and a nice fresh Mylitta Crescent.

Mylitta Crescent (Phyciodes mylitta)

Mylitta Crescent (Phyciodes mylitta)

Butterflies were a little sparse high up the canyon, but there were some pretty cool bugs flying about. Most of the chamisa had a number of Repetitive Tachinid Flies nectaring on it,

Repetitive Tachinid Fly (Peleteria iterans)

Repetitive Tachinid Fly (Peleteria iterans)

and there were also several Thread-waisted Wasps visiting for that purpose.

Thread-waisted Wasp (Ammophila sp.)

Thread-waisted Wasp (Ammophila sp.)

Driving back down the canyon just before getting back on NM 4, we stopped to check out the large stands of tall chamisa blooming alongside the road and got our surprise of the day, at least seven Monarch butterflies nectaring on the chamisa.

Monarch (Danaus plexippus)

Monarch (Danaus plexippus)

We only see this species during its spring and fall migration, and usually only one or two typically near their milkweed host plant down at Whitfield Wildlife Conservation Area. Not only did we get to see so many individuals, but even caught a pair in the act of mating.

Mating Monarchs (Danaus plexippus)

Mating Monarchs (Danaus plexippus)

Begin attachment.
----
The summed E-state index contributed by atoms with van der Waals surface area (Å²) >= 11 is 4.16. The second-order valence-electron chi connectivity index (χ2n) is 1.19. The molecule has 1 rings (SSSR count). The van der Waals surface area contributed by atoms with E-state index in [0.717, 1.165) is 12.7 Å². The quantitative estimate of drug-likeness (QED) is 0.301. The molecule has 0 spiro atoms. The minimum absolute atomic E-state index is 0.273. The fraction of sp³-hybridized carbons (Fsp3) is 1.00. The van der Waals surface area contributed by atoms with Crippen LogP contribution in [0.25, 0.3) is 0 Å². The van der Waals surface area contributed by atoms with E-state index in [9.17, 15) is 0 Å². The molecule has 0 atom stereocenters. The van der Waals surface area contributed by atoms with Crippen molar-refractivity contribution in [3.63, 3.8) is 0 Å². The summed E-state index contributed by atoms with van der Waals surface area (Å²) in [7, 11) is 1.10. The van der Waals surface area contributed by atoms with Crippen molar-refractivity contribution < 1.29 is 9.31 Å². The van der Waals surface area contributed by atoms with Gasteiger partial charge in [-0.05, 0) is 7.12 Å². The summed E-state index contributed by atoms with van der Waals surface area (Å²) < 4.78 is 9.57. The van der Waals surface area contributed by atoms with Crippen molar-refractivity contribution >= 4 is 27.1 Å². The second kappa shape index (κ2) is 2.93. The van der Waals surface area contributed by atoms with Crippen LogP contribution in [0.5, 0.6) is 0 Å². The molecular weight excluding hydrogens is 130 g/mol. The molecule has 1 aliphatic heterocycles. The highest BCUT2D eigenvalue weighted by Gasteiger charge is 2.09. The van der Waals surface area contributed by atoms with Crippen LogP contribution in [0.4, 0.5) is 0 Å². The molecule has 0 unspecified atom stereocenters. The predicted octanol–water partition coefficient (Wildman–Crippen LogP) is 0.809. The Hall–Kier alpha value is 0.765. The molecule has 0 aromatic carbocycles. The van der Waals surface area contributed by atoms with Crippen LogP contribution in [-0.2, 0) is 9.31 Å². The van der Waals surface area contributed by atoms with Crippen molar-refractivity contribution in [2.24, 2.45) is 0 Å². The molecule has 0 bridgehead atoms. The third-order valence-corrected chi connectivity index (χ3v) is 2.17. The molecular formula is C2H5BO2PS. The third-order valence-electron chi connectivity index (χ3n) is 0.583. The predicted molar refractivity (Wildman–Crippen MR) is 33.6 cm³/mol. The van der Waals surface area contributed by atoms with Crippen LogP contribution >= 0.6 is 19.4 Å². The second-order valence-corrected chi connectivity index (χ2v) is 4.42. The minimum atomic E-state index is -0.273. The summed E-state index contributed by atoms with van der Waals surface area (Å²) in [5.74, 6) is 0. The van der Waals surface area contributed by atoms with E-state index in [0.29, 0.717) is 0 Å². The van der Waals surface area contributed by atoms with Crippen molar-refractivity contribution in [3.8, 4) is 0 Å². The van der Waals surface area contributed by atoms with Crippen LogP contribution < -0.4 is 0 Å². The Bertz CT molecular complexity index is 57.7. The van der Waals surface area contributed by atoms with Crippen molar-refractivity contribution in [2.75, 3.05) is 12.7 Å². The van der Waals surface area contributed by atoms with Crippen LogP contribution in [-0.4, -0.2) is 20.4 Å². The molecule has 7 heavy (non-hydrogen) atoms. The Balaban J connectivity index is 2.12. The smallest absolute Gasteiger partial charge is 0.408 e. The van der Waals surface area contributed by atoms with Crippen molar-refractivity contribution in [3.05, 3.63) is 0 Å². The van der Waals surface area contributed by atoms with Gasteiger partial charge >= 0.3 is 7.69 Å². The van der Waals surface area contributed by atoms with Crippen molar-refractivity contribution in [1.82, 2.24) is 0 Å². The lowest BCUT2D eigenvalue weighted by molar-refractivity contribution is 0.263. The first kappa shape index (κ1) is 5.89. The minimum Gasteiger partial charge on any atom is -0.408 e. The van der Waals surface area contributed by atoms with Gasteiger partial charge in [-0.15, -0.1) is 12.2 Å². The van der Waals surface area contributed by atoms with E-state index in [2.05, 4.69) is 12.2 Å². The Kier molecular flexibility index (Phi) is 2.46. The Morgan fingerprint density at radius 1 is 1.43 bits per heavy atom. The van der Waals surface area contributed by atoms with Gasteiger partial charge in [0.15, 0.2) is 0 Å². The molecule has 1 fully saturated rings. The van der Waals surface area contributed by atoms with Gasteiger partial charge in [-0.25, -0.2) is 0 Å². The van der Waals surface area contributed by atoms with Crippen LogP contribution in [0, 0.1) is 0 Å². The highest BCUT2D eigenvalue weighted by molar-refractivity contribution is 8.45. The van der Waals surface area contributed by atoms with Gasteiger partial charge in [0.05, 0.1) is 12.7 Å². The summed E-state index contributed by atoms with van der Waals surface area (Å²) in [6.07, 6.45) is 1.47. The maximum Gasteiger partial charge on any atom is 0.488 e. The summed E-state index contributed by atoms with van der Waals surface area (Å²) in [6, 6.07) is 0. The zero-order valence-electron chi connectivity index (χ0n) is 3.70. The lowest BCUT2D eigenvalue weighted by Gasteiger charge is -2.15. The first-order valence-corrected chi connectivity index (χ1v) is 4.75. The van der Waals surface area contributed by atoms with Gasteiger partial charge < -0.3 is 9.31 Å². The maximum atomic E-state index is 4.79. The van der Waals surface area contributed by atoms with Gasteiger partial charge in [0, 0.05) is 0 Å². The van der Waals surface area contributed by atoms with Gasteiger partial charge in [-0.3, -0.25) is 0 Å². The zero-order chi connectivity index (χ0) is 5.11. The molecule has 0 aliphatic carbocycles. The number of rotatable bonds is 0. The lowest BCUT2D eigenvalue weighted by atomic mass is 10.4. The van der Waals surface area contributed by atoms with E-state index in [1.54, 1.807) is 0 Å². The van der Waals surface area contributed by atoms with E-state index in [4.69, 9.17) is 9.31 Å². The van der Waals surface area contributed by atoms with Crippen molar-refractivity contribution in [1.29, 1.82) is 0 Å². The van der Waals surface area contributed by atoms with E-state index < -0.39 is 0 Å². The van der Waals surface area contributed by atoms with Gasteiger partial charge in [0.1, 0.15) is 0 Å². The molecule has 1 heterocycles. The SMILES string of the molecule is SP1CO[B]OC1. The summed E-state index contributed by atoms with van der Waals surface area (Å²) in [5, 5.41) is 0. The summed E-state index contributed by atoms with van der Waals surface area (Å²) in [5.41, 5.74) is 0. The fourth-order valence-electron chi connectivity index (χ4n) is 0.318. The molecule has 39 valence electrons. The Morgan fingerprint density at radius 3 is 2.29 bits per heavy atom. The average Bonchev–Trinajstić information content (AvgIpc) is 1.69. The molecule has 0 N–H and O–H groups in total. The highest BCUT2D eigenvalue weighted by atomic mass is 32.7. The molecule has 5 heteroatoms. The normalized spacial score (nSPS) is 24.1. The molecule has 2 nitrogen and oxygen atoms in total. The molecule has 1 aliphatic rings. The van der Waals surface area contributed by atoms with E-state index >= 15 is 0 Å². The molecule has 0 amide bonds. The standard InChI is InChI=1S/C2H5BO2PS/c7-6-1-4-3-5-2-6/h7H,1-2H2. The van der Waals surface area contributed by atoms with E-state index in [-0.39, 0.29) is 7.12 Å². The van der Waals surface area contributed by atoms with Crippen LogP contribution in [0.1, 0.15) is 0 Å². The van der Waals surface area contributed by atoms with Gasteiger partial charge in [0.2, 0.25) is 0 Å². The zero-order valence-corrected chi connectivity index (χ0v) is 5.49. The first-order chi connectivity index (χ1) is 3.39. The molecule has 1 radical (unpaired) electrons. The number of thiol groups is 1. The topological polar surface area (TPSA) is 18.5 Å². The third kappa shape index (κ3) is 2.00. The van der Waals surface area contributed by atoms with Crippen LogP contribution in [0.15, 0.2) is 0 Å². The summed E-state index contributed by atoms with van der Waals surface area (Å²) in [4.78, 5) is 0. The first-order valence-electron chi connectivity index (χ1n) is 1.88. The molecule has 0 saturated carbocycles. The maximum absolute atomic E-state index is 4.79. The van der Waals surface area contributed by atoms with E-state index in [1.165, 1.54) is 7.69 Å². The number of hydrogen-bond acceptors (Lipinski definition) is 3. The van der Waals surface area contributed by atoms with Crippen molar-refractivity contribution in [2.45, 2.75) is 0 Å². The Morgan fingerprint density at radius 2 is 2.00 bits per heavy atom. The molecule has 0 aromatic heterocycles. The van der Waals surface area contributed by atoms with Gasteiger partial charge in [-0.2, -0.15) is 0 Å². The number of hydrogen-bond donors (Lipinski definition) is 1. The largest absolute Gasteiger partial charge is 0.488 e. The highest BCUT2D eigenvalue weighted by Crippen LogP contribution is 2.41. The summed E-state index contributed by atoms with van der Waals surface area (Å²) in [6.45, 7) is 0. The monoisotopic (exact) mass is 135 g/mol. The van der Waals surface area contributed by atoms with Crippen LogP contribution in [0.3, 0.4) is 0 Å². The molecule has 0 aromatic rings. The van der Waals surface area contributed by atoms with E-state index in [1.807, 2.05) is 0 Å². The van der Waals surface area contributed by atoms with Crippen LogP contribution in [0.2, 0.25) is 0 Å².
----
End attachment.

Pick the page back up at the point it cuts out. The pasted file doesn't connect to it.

This is a good thing, as they are the only butterfly that makes a round-trip migration, but their numbers have drastically diminished in recent years due to habitat loss.

With Fall finally here, my favorite time of the year in New Mexico, there should be some good times out and about in the coming days.

 

 

 

 

 

 

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About joeschelling

Birding, butterflies, nature photography, and travel blog from right here in Albuquerque New Mexico.
This entry was posted in Birding, Bugs, Butterfly, Dragonflies, Photographs. Bookmark the permalink.

6 Responses to Summer Passage

  1. 1nmbirder says:

    Great post! I will have to look for that zonkey next time I’m down there. Love the Viceroy photo. Sounds like you had a fun week.

  2. Rebecca Gracey says:

    Your butterfly pictures are gorgeous, the kinglet in motion is great, and the Zonkey is the mammal of the year.

  3. joeschelling says:

    Thank you. True, it’s not everyday you see something like that zonkey in NM, eh?

  4. Absolutely gorgeous photos of these birds and insects! I love them all, but I think the Flicker is my favorite. Of course, the Zonkey is a pretty amazing capture, too!

  5. R Schelling says:

    Joe –“Summer Passage” absolutely remarkable photos!!! The pygmy blue is very interesting. The “zonkey” is just too much… I liked the neat photo of the common buckeye…

    I really look forward to your Natural Moments…Thank you!